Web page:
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Jaldhar H. Vyas jaldhar at BRAINCELLS.COM
Tue Oct 26 18:21:17 CDT 1999

On Tue, 26 Oct 1999, Devendra Vyas wrote:

> namaste all,
>                with due respect to all,i wish to say that there is some
> truth in the observation that-'there are many futile ,text-torturing debates
> in advaita'.
> of course,nothing in existence is futile,but it is sometimes very amusing to
> note people who profess to think and meditate on the
> ultimate,highest,grandest,abstract,most abstruse truth get caught up in
> matters and debates most trifle.
> everything in maya has got merits and faults,and our beloved advaita
> list is no exception(let us admit this truth),
> it is true that sometimes we
> list members too indulge in debates and points which frankly do not behove
> us and are quite childish in depth and content.

I'll admit this list and its members have faults but I don't see any
evidence of childish discussions in either depth or content.  What do you

> i personally feel that 2 types of persons get attracted to advaita:
> 1.those attracted to it's philosophy for intellectual satisfaction.

Why make a distinction between intellectual and spiritual satisfaction?
God put brains in our heads so we would use them. What is not spiritual
about thinking?  How is it any less of an "experience" than anything else?

> 2.those attracted to it for it's profound and sublime value which alone can
> lead to true knowledge.

knowledge is knowledge is knowledge.  Whether the knowledge is of
basketball, or chemistry or Vedanta the methods of acquisition are the
same.  Learning to use the Internet requires pretty profound and sublime
knowledge.  How did you manage to do that?  You must do the same to
learn Vedanta.  Why should religion be the only field of human endeavor
where ignorance is considered a virtue rather than the vice it is
everywhere else?

> it is obvious that the former(1.) have not really understood advaita and
> have mistaken the chaff for the grain.

On the contrary, they realize it all too well.  They realize that the
world of "experience" is false and that only through the mental power of
viveka can they hope to move beyond it.

> i would like to end with a quote by the one of the greatest advaitins of the
> present age,

This in itself is debatable!

> swami.vivekananda:
> "you must not merely learn what the rishis taught.those rishis are gone,and
> their opinions are also gone with must be rishis yourselves.

So why quote vivekananda?  He is also dead and gone.  Why indulge in such

I can't believe anyone who claims to be a faithful expositor of our
heritage would make a comment as downright dumb as "The Rshis are gone and
their opinions are also gone with them." They are the guides in matters
practical and philosophical to millions even today--far more people than
ever set foot in the RK mission.

> you are
> also men as much as the greatest men that were ever born-even our
> incarnations.what can mere book learning do?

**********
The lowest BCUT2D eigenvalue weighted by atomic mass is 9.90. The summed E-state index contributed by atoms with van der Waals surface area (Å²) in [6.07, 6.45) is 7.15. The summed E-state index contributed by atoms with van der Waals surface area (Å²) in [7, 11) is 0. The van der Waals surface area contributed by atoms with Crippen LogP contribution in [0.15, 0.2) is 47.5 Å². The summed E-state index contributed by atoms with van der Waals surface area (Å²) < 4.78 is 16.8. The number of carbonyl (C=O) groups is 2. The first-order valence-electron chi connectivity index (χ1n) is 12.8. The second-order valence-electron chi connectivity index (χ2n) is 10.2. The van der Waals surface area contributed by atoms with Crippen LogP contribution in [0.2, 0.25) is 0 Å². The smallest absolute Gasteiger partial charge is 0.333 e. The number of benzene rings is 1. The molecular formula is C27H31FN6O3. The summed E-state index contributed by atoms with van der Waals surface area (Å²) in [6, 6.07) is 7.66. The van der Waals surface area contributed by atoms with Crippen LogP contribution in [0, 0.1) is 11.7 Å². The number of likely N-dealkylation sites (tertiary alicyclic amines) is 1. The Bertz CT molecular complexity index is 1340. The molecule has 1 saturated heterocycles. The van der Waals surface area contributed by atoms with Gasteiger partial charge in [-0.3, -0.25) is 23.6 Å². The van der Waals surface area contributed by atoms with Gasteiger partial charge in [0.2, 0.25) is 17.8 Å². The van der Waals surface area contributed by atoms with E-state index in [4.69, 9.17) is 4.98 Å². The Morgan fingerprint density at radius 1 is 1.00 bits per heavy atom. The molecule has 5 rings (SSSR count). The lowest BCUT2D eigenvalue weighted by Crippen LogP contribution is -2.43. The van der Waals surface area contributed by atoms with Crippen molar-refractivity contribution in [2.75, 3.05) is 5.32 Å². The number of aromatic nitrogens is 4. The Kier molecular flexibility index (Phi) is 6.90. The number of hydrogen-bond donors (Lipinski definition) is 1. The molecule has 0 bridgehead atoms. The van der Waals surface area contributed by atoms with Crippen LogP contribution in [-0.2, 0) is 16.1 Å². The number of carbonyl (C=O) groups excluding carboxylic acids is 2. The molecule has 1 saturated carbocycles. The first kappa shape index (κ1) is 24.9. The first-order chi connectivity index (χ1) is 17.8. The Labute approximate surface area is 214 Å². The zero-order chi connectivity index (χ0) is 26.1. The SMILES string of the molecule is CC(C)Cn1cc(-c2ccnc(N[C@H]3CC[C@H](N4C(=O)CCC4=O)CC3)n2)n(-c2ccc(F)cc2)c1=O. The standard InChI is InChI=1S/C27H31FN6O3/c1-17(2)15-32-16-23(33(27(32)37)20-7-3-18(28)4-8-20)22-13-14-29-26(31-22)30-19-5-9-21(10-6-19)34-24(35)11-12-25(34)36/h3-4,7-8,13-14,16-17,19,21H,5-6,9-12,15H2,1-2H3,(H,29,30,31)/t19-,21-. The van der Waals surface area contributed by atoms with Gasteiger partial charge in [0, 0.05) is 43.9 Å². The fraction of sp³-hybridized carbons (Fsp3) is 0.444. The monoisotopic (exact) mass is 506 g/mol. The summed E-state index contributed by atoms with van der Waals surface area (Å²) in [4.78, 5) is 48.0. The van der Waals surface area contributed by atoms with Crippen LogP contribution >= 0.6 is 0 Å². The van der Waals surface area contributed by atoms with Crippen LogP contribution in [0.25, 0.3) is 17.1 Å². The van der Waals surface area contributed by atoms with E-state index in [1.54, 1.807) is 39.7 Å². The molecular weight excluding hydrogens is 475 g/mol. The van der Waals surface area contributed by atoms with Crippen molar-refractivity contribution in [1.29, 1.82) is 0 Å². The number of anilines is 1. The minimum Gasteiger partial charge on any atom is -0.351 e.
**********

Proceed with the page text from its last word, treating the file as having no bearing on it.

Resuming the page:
this is a bogus argument.  In our religion, even when texts are studied it
is the context of a guru-shishya relationship. I have a large library at
home but it would mean nothing without the contact I've had with the
eternal and unbroken chain of tradition.  There is no "mere book learning"
going on.  Imagine what the fate of mankind would be if we had to relearn
everything every generation.  We'd still be cavemen!  But luckily, we can
build on the efforts and achievements of previous generations.

> what can meditation do even?what
> can the mantras and tantras do?you must stand on your own feet."

No doubt Vivekanandas audience found such flattery quite to their liking.
"Hey, I'm the greatest man that ever lived.  I don't have to know
anything or do anything or listen to anyone." But do you think people
who insult Gurus, shastras, and Devas, will ever end up as anything
other than egotists of the worst kind?  If the ground beneath your
feet is shaky you may stand for a second but then you'll fall over again.

> after all,advaita reminds us of our divinity,our infinite potential-it does
> not advise us to become  mere intellectual addicts.

Do you have a job?  Unless you are a beggar, a labourer or a farmer, it
probably requires intellectual effort.  But when it comes to making money,
why nobody scared of becoming an "intellectual addict"?  Yet again for
religious matters this somehow becomes a big deal.  The human race would
be better off if there were more intellectual addicts and less ignorance

> i hope the esteemed members take my words in the right spirit and don't
> misunderstand's hoping for a advaita list which takes the debates
> and discussions to a new,higher level where we can have the joy of really
> discussing the evernew knowledge of advaita.---devendra.

I understand what you are saying.  It doesn't anger me but rather, saddens
me.  There is high level discussion of Advaita Vedanta going on but for
some reason you do not seem to be able to see it.  I hope you will take
the time to try and understand why things are the way they are rather than
make rash judgements based on incomplete information.

Jaldhar H. Vyas <jaldhar at>

bhava shankara deshikame sharaNam

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